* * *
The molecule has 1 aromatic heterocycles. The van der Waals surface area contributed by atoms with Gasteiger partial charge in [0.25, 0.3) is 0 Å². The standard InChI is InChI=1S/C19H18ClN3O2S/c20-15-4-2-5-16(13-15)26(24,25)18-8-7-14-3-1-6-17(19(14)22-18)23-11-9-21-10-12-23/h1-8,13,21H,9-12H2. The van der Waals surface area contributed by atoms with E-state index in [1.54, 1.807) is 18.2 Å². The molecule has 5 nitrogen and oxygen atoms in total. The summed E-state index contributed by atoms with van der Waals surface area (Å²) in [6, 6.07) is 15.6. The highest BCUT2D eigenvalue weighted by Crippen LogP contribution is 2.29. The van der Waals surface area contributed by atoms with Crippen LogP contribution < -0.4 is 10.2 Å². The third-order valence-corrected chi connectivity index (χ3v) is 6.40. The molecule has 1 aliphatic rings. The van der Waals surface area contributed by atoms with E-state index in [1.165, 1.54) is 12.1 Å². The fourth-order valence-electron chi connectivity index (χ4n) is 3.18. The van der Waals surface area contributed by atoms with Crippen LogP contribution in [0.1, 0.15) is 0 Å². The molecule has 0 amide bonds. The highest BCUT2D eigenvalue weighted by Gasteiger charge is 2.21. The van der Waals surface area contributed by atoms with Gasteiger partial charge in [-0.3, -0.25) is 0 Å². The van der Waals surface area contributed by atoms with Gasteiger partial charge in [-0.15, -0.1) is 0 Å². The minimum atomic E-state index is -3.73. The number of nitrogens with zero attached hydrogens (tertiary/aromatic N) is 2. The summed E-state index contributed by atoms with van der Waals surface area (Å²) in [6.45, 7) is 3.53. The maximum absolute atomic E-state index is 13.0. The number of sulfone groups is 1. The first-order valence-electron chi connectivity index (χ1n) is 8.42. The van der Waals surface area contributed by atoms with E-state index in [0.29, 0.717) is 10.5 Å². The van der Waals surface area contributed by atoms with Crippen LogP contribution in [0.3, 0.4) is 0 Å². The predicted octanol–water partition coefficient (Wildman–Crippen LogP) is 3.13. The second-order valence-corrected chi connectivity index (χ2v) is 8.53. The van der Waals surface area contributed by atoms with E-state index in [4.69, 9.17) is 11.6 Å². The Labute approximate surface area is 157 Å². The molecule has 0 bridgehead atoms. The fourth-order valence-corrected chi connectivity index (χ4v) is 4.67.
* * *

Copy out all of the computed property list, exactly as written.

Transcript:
The molecule has 1 aromatic heterocycles. The van der Waals surface area contributed by atoms with Gasteiger partial charge in [0.25, 0.3) is 0 Å². The standard InChI is InChI=1S/C19H18ClN3O2S/c20-15-4-2-5-16(13-15)26(24,25)18-8-7-14-3-1-6-17(19(14)22-18)23-11-9-21-10-12-23/h1-8,13,21H,9-12H2. The van der Waals surface area contributed by atoms with E-state index in [1.54, 1.807) is 18.2 Å². The molecule has 5 nitrogen and oxygen atoms in total. The summed E-state index contributed by atoms with van der Waals surface area (Å²) in [6, 6.07) is 15.6. The highest BCUT2D eigenvalue weighted by Crippen LogP contribution is 2.29. The van der Waals surface area contributed by atoms with Crippen LogP contribution < -0.4 is 10.2 Å². The third-order valence-corrected chi connectivity index (χ3v) is 6.40. The molecule has 1 aliphatic rings. The van der Waals surface area contributed by atoms with E-state index in [1.165, 1.54) is 12.1 Å². The fourth-order valence-electron chi connectivity index (χ4n) is 3.18. The van der Waals surface area contributed by atoms with Crippen LogP contribution in [0.1, 0.15) is 0 Å². The molecule has 0 amide bonds. The highest BCUT2D eigenvalue weighted by Gasteiger charge is 2.21. The van der Waals surface area contributed by atoms with Gasteiger partial charge in [-0.3, -0.25) is 0 Å². The van der Waals surface area contributed by atoms with Gasteiger partial charge in [-0.15, -0.1) is 0 Å². The minimum atomic E-state index is -3.73. The number of nitrogens with zero attached hydrogens (tertiary/aromatic N) is 2. The summed E-state index contributed by atoms with van der Waals surface area (Å²) in [6.45, 7) is 3.53. The maximum absolute atomic E-state index is 13.0. The number of sulfone groups is 1. The first-order valence-electron chi connectivity index (χ1n) is 8.42. The van der Waals surface area contributed by atoms with E-state index in [0.29, 0.717) is 10.5 Å². The van der Waals surface area contributed by atoms with Crippen LogP contribution in [0.3, 0.4) is 0 Å². The predicted octanol–water partition coefficient (Wildman–Crippen LogP) is 3.13. The second-order valence-corrected chi connectivity index (χ2v) is 8.53. The van der Waals surface area contributed by atoms with E-state index in [4.69, 9.17) is 11.6 Å². The Labute approximate surface area is 157 Å². The molecule has 0 bridgehead atoms. The fourth-order valence-corrected chi connectivity index (χ4v) is 4.67.